ces and societies of the international communities
(Hagner & DiLeo, 1993).


Biometric technologies will play a significant role in the eradication of
the threefold problem.

However, the best rationale of all is that to do so is
the mark of an enlighten

people and the right thing to do.

Glossary of Terms

The following are terms that will be used throughout the study.

Ability to Verify/ATV:

Is a combination of the FTE and FNMR.

Abstract Interactor:

An interactor that describes the selection, input, or
o
utput for a user interaction, without constraining the concrete form of
the interaction.

Accessibility:

The opportunity for people of any ability level to interface
with electronic devices or technology to overcome all logical and
physical barriers.

Acoust
ic Emission:

A proprietary technique used in signature
verification. As a user writes on a paper surface, the movement of the
9



pen tip over the paper fibers generates acoustic emissions that are
transmitted in the form of stress waves within the material of

a writing
block beneath the document being signed. The structure
-
borne elastic
waves behave in materials in a similar way to sound waves in air and
can be detected by a sensor attached to the writing block.

Active Impostor Acceptance:
When an impostor sub
mits a modified,
simulated or reproduced biometric sample, intentionally attempting to
relate it to another person who is an enrollee, and the person is
incorrectly identified or verified by a biometric system as being that
enrollee. Compare with 'Passive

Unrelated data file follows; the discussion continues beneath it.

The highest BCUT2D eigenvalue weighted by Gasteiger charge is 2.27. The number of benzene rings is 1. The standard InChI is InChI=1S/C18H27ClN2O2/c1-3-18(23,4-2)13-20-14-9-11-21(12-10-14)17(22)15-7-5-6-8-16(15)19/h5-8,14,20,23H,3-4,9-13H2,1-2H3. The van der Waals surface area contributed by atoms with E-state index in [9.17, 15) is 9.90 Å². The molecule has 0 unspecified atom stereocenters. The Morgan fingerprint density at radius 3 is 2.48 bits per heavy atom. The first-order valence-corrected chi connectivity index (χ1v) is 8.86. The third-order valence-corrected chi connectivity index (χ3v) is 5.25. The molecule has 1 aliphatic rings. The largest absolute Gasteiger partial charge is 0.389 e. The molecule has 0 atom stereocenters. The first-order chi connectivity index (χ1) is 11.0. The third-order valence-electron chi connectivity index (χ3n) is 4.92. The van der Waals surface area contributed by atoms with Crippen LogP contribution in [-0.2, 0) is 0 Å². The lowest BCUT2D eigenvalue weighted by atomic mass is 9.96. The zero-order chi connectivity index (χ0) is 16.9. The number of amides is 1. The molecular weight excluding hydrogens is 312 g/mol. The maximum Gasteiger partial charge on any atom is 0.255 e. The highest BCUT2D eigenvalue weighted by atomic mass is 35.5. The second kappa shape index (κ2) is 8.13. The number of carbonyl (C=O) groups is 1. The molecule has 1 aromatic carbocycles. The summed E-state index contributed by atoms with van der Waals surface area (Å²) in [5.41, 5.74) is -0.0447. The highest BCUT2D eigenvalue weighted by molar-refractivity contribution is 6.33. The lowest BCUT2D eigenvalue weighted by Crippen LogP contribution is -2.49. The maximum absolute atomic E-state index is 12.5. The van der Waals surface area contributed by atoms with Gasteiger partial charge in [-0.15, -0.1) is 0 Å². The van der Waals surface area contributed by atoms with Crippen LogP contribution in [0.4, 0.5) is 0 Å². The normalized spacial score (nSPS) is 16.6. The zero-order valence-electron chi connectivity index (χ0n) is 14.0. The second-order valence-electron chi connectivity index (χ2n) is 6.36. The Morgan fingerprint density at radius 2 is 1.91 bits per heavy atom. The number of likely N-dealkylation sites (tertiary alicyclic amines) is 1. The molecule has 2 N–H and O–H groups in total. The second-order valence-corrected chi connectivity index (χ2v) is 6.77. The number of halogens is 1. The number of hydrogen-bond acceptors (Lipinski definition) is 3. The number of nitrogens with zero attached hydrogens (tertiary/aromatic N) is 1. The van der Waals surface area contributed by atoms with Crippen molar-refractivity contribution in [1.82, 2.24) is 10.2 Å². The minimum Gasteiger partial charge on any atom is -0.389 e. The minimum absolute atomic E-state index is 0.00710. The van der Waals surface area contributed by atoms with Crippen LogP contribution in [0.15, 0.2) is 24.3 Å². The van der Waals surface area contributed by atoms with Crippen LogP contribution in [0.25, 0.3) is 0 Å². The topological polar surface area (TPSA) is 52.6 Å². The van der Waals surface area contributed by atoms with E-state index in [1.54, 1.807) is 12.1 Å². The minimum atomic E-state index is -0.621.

Impostor Acceptance'.

AFIS (Automated Fingerprint Identification System):

A highly
specialized biometric system that compares a single finger image with
a database of finger images, AFIS is predominantly within law
enforcement agencies.

AIAP:

Acronym for
Alternate Interface Access Protocol.

AIAP
-
URC:

Acronym for Alternate Interface Access Protocol Universal
Remote Console.

Algorithm:

A sequence of instructions that tell a biometric system how to
solve a particular problem. An algorithm will have a finite n
umber of
steps and is typically used by the biometric engine to compute
10



whether a biometric sample and template is a match. See also
'Artificial Neural Network'.

Alternate/Abstract Interface Markup Language (AAIML):

The Alternate
& Abstract Interface Marku
p Language (AAIML) is a vehicle by which
a target conveys an abstract user interface description to a URC in
the control phase, i.e. after a session has been opened between the
URC and the target. The abstract UI description is presentation
independent and

must include all features and functions the target
provides via its default (built
-
in) user interface.

API (Application Program Interface):

A set of services or instructions
used to standardize an application. An API is computer code used by
an applicatio
n developer. Any biometric system that is compatible with
the API can be added or interchanged by the application developer.
See also Part III
Terms Related to Specific Biometric Techniques

for